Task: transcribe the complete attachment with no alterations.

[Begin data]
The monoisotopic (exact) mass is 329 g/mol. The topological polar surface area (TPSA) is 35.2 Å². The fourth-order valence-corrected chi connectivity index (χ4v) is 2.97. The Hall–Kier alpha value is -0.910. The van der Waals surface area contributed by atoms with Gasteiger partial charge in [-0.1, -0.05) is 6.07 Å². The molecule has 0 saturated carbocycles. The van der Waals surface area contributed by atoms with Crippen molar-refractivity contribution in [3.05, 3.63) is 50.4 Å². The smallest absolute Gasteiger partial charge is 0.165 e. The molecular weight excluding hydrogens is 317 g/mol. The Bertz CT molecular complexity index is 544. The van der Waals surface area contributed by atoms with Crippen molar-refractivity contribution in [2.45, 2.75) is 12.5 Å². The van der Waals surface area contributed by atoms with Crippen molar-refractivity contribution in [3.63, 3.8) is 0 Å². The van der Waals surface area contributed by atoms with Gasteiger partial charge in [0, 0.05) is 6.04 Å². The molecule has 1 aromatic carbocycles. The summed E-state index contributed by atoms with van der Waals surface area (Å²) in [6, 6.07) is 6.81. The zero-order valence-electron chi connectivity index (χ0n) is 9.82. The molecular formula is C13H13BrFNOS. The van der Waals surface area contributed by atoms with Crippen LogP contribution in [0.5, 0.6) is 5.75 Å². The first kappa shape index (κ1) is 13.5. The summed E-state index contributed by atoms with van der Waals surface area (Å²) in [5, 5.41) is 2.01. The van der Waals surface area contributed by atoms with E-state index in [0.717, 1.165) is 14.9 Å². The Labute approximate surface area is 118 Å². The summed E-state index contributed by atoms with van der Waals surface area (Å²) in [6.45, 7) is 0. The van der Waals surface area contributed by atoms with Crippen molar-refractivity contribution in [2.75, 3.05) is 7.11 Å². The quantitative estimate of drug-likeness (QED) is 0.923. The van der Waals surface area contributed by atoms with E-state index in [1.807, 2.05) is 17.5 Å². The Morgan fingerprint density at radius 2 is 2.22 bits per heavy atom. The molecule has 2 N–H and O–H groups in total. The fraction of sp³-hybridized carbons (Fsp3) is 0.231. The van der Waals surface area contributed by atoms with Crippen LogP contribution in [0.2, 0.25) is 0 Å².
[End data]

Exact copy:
The monoisotopic (exact) mass is 329 g/mol. The topological polar surface area (TPSA) is 35.2 Å². The fourth-order valence-corrected chi connectivity index (χ4v) is 2.97. The Hall–Kier alpha value is -0.910. The van der Waals surface area contributed by atoms with Gasteiger partial charge in [-0.1, -0.05) is 6.07 Å². The molecule has 0 saturated carbocycles. The van der Waals surface area contributed by atoms with Crippen molar-refractivity contribution in [3.05, 3.63) is 50.4 Å². The smallest absolute Gasteiger partial charge is 0.165 e. The molecular weight excluding hydrogens is 317 g/mol. The Bertz CT molecular complexity index is 544. The van der Waals surface area contributed by atoms with Crippen molar-refractivity contribution in [2.45, 2.75) is 12.5 Å². The van der Waals surface area contributed by atoms with Crippen molar-refractivity contribution in [3.63, 3.8) is 0 Å². The van der Waals surface area contributed by atoms with Gasteiger partial charge in [0, 0.05) is 6.04 Å². The molecule has 1 aromatic carbocycles. The summed E-state index contributed by atoms with van der Waals surface area (Å²) in [6, 6.07) is 6.81. The zero-order valence-electron chi connectivity index (χ0n) is 9.82. The molecular formula is C13H13BrFNOS. The van der Waals surface area contributed by atoms with Crippen LogP contribution in [0.5, 0.6) is 5.75 Å². The first kappa shape index (κ1) is 13.5. The summed E-state index contributed by atoms with van der Waals surface area (Å²) in [5, 5.41) is 2.01. The van der Waals surface area contributed by atoms with E-state index in [0.717, 1.165) is 14.9 Å². The Labute approximate surface area is 118 Å². The summed E-state index contributed by atoms with van der Waals surface area (Å²) in [6.45, 7) is 0. The van der Waals surface area contributed by atoms with Crippen molar-refractivity contribution in [2.75, 3.05) is 7.11 Å². The quantitative estimate of drug-likeness (QED) is 0.923. The van der Waals surface area contributed by atoms with E-state index in [1.807, 2.05) is 17.5 Å². The Morgan fingerprint density at radius 2 is 2.22 bits per heavy atom. The molecule has 2 N–H and O–H groups in total. The fraction of sp³-hybridized carbons (Fsp3) is 0.231. The van der Waals surface area contributed by atoms with Crippen LogP contribution in [0.2, 0.25) is 0 Å².